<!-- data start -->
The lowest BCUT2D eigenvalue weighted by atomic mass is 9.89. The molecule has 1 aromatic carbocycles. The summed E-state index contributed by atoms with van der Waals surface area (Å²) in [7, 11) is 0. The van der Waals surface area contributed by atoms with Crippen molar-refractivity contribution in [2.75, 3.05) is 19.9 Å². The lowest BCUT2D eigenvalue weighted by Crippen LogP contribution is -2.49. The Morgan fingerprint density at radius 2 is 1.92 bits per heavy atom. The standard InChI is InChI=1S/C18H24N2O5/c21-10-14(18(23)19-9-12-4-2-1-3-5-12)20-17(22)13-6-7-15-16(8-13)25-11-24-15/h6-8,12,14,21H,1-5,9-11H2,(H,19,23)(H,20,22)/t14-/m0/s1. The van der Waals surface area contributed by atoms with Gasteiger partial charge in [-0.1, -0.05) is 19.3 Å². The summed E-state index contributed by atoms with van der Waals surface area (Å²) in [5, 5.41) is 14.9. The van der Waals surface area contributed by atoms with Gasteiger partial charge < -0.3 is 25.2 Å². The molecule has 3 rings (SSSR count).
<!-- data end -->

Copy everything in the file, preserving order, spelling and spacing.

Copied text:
The lowest BCUT2D eigenvalue weighted by atomic mass is 9.89. The molecule has 1 aromatic carbocycles. The summed E-state index contributed by atoms with van der Waals surface area (Å²) in [7, 11) is 0. The van der Waals surface area contributed by atoms with Crippen molar-refractivity contribution in [2.75, 3.05) is 19.9 Å². The lowest BCUT2D eigenvalue weighted by Crippen LogP contribution is -2.49. The Morgan fingerprint density at radius 2 is 1.92 bits per heavy atom. The standard InChI is InChI=1S/C18H24N2O5/c21-10-14(18(23)19-9-12-4-2-1-3-5-12)20-17(22)13-6-7-15-16(8-13)25-11-24-15/h6-8,12,14,21H,1-5,9-11H2,(H,19,23)(H,20,22)/t14-/m0/s1. The van der Waals surface area contributed by atoms with Gasteiger partial charge in [-0.1, -0.05) is 19.3 Å². The summed E-state index contributed by atoms with van der Waals surface area (Å²) in [5, 5.41) is 14.9. The van der Waals surface area contributed by atoms with Gasteiger partial charge < -0.3 is 25.2 Å². The molecule has 3 rings (SSSR count).